The city’s Vietnamese presence, although quite recent, is well enough established that Vietnamese culinary and religious traditions are featured in the Folklife Festival program. So are those of Washington’s long-since dispersed and assimilated Italian communities and another recent war zone, Ethiopia. “Washington has the largest population of Ethiopians outside Ethiopia,” says McBride. But the recent arrival of refugees from the former Yugoslavia barely registered with the festival’s researchers.
Also featured are the traditions of the Piscataway Indians, who were run out of what was to become Washington several centuries ago.
As the presence of the Piscataways indicates, not all the festival participants will be city residents. “The core is definitely D.C.,” McBride certifies. “But as you know, for artists, living in D.C. can be very expensive. So people live around the periphery of the city as well. But what we try to do is make sure that people have a long history of being in D.C. in terms of their employment or culture or art.”
That would include Fugazi, some of whose members live in the city and some in the suburbs. One of the most influential and popular underground rock bands in the world, and certainly the best-selling musical act in the festival’s lineup, the post-hardcore quartet nonetheless falls outside the expertise of most urban folklorists. “We had a wonderful researcher who brought Fugazi to our attention. To be honest, I didn’t really know much about them,” admits McBride, who has since discussed the band’s work with singer-guitarist Ian MacKaye. “[MacKaye’s] commitment to social issues is quite remarkable, and I think people in the city need to know that. Their music, obviously, but also their commitment to social issues. That was an education for a lot of people.”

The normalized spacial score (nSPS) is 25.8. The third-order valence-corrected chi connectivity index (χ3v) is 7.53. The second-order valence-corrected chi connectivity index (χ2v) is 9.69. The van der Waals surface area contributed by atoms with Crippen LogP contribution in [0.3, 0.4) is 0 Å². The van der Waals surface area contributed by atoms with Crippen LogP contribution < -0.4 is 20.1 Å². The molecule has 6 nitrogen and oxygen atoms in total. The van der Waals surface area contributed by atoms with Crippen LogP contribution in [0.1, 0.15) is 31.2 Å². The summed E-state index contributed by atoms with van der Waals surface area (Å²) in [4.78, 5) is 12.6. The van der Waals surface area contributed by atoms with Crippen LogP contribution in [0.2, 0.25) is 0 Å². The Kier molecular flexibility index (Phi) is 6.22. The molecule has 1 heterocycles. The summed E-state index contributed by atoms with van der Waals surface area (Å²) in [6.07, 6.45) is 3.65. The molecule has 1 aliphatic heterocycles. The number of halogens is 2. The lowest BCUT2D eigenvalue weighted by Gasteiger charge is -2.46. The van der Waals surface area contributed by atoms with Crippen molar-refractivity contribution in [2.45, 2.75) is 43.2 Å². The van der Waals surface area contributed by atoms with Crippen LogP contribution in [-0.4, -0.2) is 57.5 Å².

On the preliminary schedule, Fugazi seems the only representative of Washington’s lively alternative-boho scene, musical or otherwise. Other musical acts scheduled for the Mall include go-go veterans Chuck Brown and Rare Essence, a “D.C. Divas” program with Bernice Johnson Reagon and Julia Nixon, the Lesbian and Gay Chorus of Washington, and such Adams Morgan Day-style acts as the Image Band, Big Hillbilly Bluegrass, Memphis Gold, the Blueshounds, and the East of the River Youth Steel Band, plus a lot of religious music.
The festival’s programmers hope that music will even draw people off the Mall. For the first time in its history, the Folklife Festival will link to events in D.C. neighborhoods, including a Southwest “Jazz Jam”; a swing jazz show at Washington Harbor; a gospel music concert at the Lincoln Theatre; an outdoor Latin music performance, dubbed “Caliente!,” in Adams Morgan; and D.C. Citypiece: Monuments at the Millennium, a composition for the National Symphony Orchestra, percussionist Tom Teasley, and rapper Donell Washington, to be performed at the Kennedy Center’s Millennium Stage. Also planned are 91 “mini-concerts” at area Metro stations.
“Historically, people come to the Mall, spend a day there, and go back to their hotel rooms,” says McBride. “We wanted people to go beyond the Mall. We wanted people to experience D.C.’s neighborhoods.”
And will out-of-towners really make the trek out of the marble cocoon and into the mystery? “We’ve got some pretty attractive programming,” McBride says, “so if they don’t, it’s their loss.” CP